Tuesday Apr 28, 2009

New and Updated Policy Agents for OpenSSO

We released four new 'version 3.0' policy agents for OpenSSO today:

These join the existing version 3.0 policy agents for Sun Glassfish Enterprise Server (formerly known as Sun Java System Application Server) 8.x/9.x (documentation, download) and Oracle/BEA WebLogic Server/Portal 10 (documentation, download). While the 3.0 agents add centralized configuration and some other features, it's important to note that all of the version 2.2 agents are tested and supported with OpenSSO.

Friday Mar 27, 2009

OpenSSO Tab Sweep - Mar 27 2009

As always, a bumper crop of OpenSSO news from the last couple of weeks...

That wraps things up for another week - I'm off to jump in the Patmobile and brave 101. See you next time!

Wednesday Jun 13, 2007

Xalan gotcha with OpenSSO on Tomcat on Ubuntu Feisty

I've been meaning to blog about this for a while, but haven't been able to scrape together a few minutes. Anyway, if you've been reading Superpatterns for a while you'll know that I use Tomcat on Ubuntu to run OpenSSO. I wrote a little while ago about some problems with Tomcat in Ubuntu 7.04 'Feisty Fawn' - Ubuntu hanging at startup due to issues with catalina.out and security policy needing to be updated due to a change in where Tomcat keeps web applications on disk.

Another issue I've seen is the following stack trace when parsing XML:

javax.xml.transform.TransformerFactoryConfigurationError: Provider org.apache.xalan.processor.TransformerFactoryImpl not found

A quick Google turns up this blog entry from Andrew Beacock in the UK. The issue is that, previously, Xalan was included in JDK 1.4, but since then, the Apache community has chosen XSLTC as the default processor for developing XSLT 2.0, and JDK 1.5 followed suit for JAXP 1.3. I'm running Tomcat on Sun's 1.5.0_11-b03 JVM, hence the missing TransformerFactoryImpl. The bottom line is this: grab Xalan for yourself and put it in your web app's WEB-INF/lib directory.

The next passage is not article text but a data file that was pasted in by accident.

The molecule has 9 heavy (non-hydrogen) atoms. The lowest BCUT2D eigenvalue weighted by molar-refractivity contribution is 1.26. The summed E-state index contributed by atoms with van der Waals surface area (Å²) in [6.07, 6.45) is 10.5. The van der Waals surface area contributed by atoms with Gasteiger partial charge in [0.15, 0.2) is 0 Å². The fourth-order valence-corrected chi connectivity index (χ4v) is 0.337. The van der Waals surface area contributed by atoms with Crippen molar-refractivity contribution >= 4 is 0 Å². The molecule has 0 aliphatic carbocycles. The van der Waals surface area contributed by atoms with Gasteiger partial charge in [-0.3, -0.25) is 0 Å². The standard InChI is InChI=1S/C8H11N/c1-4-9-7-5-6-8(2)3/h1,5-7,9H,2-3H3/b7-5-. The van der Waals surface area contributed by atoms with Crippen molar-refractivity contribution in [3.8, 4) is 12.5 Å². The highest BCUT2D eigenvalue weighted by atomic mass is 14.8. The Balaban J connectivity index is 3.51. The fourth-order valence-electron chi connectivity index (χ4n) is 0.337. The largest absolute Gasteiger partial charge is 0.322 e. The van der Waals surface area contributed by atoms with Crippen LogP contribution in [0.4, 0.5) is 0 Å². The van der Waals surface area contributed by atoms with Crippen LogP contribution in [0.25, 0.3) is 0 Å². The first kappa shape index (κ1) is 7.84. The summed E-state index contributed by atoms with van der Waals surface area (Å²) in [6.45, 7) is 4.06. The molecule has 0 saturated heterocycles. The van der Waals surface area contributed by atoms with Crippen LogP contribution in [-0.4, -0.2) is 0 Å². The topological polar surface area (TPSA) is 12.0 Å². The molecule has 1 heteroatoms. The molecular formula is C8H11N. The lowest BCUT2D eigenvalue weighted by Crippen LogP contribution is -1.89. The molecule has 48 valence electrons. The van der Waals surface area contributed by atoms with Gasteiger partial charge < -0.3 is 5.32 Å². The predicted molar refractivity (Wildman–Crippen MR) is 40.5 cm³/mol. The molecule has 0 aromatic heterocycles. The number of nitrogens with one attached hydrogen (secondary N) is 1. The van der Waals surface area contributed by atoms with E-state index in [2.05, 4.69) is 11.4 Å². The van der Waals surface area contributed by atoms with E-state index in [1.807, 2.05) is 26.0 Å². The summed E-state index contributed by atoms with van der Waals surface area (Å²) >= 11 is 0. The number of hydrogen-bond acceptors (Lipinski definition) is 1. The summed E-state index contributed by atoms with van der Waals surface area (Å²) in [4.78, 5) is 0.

If you're working with OpenSSO, you can just copy xalan.jar, xercesImpl.jar, xml-apis.jar and serializer.jar from Xalan to opensso/products/extlib, rebuild the OpenSSO WAR and you should be good to go.

And, again, before anyone asks "Why aren't you using Glassfish?" - I am, I'm just using Tomcat as well, since a lot of the OpenSSO contributors use it. Their pain is my pain

Thursday May 03, 2007

Tomcat on Ubuntu Feisty

A while ago, I blogged about running OpenSSO on Tomcat in Ubuntu. I recently upgraded Ubuntu to 7.04 'Feisty Fawn', which, while most things work great, seems to have caused some issues with Tomcat...

The first is this bug - when you start Tomcat, it just hangs. Apparently it's to do with /var/lib/tomcat5.5/logs/catalina.out being a named pipe. The workaround that works for me is to add the following line (shown in bold) to the start block in /etc/init.d/tomcat5.5

                $DAEMON -user "$TOMCAT5_USER" -cp "$JSVC_CLASSPATH" \\
                    -outfile "$LOGFILE"  -errfile '&1' \\
                    -pidfile "$CATALINA_PID" $JAVA_OPTS "$BOOTSTRAP_CLASS"
                cat /var/log/tomcat5.5/catalina.out > /dev/null &
                log_progress_msg "(already running)"

The second issue is that Tomcat seems to have changed where it puts its web applications. They were in /usr/share/tomcat5.5/webapps; they are now in /var/lib/tomcat5.5/webapps. This breaks the security policy I blogged about last time - you now need to add the following to /etc/tomcat5.5/policy.d/50user.policy: